This article originally appeared on The Journal.
MIGRAINE HAS BEEN described as an invisible illness.
There are almost no external signs of discomfort, and migraine sufferers are well between attacks.
However, migraine is one of the most disabling illnesses in the world.
Dr Eddie O’Sullivan, director of the Migraine Clinic in Cork University Hospital, explains: “[Migraine] symptoms have the impact that the patient can’t function. Patients frequently have to lie down in a quiet, dark room and stay there until the attack has resolved.”
It has far-reaching implications in terms of performance, in terms of reaching your potential, which we see from how disabling the attacks are.
According to the Global Burden of Disease Study, published in 2015, migraine on its own was found to be the sixth highest cause of years lost due to disability worldwide. Headache disorders collectively were third on the list.
Migraine affects an estimated 12-15% of people around the world and approximately 500,000 people in Ireland.
Famous people who suffered from migraine include tennis player Serena Williams, actress Lisa Kudrow, emperor Julius Caesar, painter Vincent Van Gogh, French leader Napoleon Bonaparte and writer Charles Dickens.
But what is a migraine?
The most common symptoms of a migraine are:
- An intense, throbbing, one-sided headache
- Nausea and sometimes vomiting
- Sensitivity to light, noise and smells
- Movement sensitivity
- Inability to concentrate
Around one in five migraine sufferers experience an ‘aura’ which includes seeing dark spots, flashing lights and zigzag patterns.
Some other symptoms include slurring of speech, confusion, and loss of coordination. Attacks can last from four to 72 hours.
O’Sullivan said most of his patients describe the pain from a migraine headache as being an eight or nine out of 10.
While most of those with migraine will get infrequent attacks, spaced out by weeks and months, around 10% sufferers have chronic migraine, where they are affected for more than 15 days a month.
Rowan Maher, 22, developed a permanent headache in 2012, which, while not always severe, is always there.
She also finds it hard to concentrate and speak coherently, describing her brain as “muddled”.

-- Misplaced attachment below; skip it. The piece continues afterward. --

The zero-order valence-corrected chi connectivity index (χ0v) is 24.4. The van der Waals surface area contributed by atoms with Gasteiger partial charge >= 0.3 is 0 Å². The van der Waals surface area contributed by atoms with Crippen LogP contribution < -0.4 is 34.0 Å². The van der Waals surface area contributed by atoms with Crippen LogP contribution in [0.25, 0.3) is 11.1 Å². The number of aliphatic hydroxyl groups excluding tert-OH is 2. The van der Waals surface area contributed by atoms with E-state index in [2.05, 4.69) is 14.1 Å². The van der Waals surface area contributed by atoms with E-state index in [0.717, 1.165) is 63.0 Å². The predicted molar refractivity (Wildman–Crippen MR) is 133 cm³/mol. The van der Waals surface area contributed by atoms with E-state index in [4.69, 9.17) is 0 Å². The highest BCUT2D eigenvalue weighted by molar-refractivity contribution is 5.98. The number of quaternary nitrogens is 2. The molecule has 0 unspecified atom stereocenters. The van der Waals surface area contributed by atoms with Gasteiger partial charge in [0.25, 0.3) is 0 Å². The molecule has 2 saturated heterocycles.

While preventative medications improved some symptoms, others became worse. The situation has led to a number of side-effects including paranoia, hallucinations, weight gain, hair loss, and a build up of spinal fluid.
Migraine impacted heavily on Rowan’s education and led her to drop out of college. She is also unable to earn a living, and less able to enjoy life overall.
She now uses her artistic skills to express the impact that migraine has had on her.
There is no cure for migraine, but it can be managed. Drug treatments include painkillers, such as aspirin, paracetamol and ibuprofen, and triptans – specific migraine drugs, available on prescription only, that target serotonin receptors in the brain.
These medications relieve migraine attacks, but they do not prevent them. Part of the problem with taking these drugs for migraine is that it can lead to medication overuse headache.
This can result in a daily, or almost daily, headache which is caused by the body craving more painkillers, and also triptans to a lesser extent.
There are preventative treatments, such as beta-blockers, certain epilepsy medications, and tricyclic antidepressants, available on prescription for patients with frequent attacks who don’t respond to other treatments.
However, none of these medications was specifically developed for migraine, with a reduction in attacks being a fortuitous side-effect. These medicines often have side-effects.
Dr O’Sullivan notes: “I’ve seen all of these drugs work for individuals, and I’ve seen all these drugs fail for individuals. They’re a long, long, long way from being the ideal choice or the ideal treatments for migraine.”
The search for a migraine prevention medication
For the first time, medications are being developed specifically for migraine prevention, offering new options to people living with chronic migraine.
There are currently four new medications that are going through the stages of drug trials. They are based around the idea of preventing the actions of a peptide, CGRP which plays a role in dilating the blood vessels in the head, causing throbbing head pain.
The drugs either want to block the production of CRPG or block its actions. All of the drugs being trialled are administered through injections.
So far, the results from the studies have been positive, with a significant number of participants reporting that they became headache free.
They also said that any side-effects were less troublesome than the symptoms from migraine itself. The drugs are still likely years off being available for those with migraine.
Clinical trials take an average of 12-14 years before medicines can go on to the market. Although most of the drug testing began in the early 2000s, the drugs are still only in stage two or three out of four.
While they may be a while off, for chronic migraine sufferers who have been failed by other treatments, such as Rowan, these new medications represent hope that their condition might one day come under control.